Award-winning bicycle manufacturer now produces 4x as many prototypes as before while speeding time to market
Trek was founded in 1976 with a simple mission: Build the best bikes in the world. The company has won multiple awards for design and innovation. Mike Zeigle is the Manager of Trek’s Prototype Development Group, a group of nine pros with a number of tools at their disposal. It includes a machine shop with five CNC machining centers, a full metal fabrication/welding shop, and for a number of years, service bureaus to whom they outsourced their SLA jobs.
Prototyping plays a crucial role in all phases of Trek’s product development cycles. Industrial designers, mechanical engineers, graphic artists and marketing staff all utilize prototypes, so Zeigle’s staff of programmers, machinists and welders keeps busy. In most cases, they are prototyping bike parts, but occasionally they also prototype tooling mockups and related accessories such as shoes and helmets.
When Trek’s annual costs for service bureaus reached $275,000, Trek’s Engineering and Design Manager decided it was time to consider purchasing an in-house rapid prototyping system, and asked Zeigle to come up with some options. Initially, he researched only SLA, SD and FDM tools. He quickly narrowed the field down to SLA, but still had concerns about the machines’ cost, space and maintenance requirements. Then a colleague suggested the Objet Connex500 3D Printing System, a clean, office-friendly machine that produces parts that rival those made with SLA in terms of quality and finish.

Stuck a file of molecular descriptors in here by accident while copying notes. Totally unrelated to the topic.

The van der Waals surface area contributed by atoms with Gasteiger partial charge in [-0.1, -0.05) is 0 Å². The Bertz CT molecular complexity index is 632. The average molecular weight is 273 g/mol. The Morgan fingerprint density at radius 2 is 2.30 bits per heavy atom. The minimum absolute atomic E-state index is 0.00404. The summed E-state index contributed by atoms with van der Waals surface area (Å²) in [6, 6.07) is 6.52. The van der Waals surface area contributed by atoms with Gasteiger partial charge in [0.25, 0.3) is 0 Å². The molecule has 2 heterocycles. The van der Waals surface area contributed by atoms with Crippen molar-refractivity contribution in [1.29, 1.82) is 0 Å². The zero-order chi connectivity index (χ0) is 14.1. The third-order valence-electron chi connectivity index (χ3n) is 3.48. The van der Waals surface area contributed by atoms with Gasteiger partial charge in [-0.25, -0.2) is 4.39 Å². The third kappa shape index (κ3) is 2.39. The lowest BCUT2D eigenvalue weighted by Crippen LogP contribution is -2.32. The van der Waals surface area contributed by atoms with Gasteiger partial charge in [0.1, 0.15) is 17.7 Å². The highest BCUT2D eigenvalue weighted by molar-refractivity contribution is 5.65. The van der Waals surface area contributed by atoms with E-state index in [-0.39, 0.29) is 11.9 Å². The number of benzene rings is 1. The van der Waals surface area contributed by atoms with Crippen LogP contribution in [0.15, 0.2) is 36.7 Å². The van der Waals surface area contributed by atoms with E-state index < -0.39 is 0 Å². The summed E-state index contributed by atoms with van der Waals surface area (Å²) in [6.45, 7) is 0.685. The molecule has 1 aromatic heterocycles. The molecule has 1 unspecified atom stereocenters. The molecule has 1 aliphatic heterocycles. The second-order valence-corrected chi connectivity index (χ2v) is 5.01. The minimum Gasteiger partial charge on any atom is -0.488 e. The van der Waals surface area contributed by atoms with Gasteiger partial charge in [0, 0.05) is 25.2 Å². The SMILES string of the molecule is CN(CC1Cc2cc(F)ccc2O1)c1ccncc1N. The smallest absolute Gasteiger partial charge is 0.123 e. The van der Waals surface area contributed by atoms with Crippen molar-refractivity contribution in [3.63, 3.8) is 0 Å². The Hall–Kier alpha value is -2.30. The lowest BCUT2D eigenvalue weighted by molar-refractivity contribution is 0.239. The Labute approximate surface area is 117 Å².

Unlike the other technologies Zeigle considered, the Objet Connex offers the unique ability to print parts and assemblies made of multiple model materials, with different mechanical or physical properties, all in a single build. Parts produced on the Objet Connex have smooth and durable surfaces, with exceptionally fine details. The system can print living hinges, soft touch parts and overmolds that other technologies are incapable of prototyping. The superior productivity, high quality output and unique multi-material printing capabilities of the Objet Connex enable users to closely emulate the look, feel and function of an exceptionally wide variety of end products.
According to Zeigle, the fact that the Objet Connex could jet digital materials – meaning, mix two materials together in order to increase durometers – was a key selling point, as was the Objet Connex’s ability to combine two materials in one part. “The Objet Connex was the only rapid prototyping machine we evaluated that would allow us to do one build with multiple materials and durometers,” says Zeigle. “You can’t do that with SLA or other brands of 3D printers, and it really sold us. The Objet Connex changed my perception of 3D printing.”
Zeigle and his team were also impressed with the quality of the parts produced on the Objet Connex. “The part quality and finish of the Objet Connex are as good as the SLA parts we used to get from our service bureau,” he says. “And we can have a part in just a few hours, versus several days and lots of paperwork when we had to outsource.”
Objet Connex enables breakthrough design for new Speed Concept bike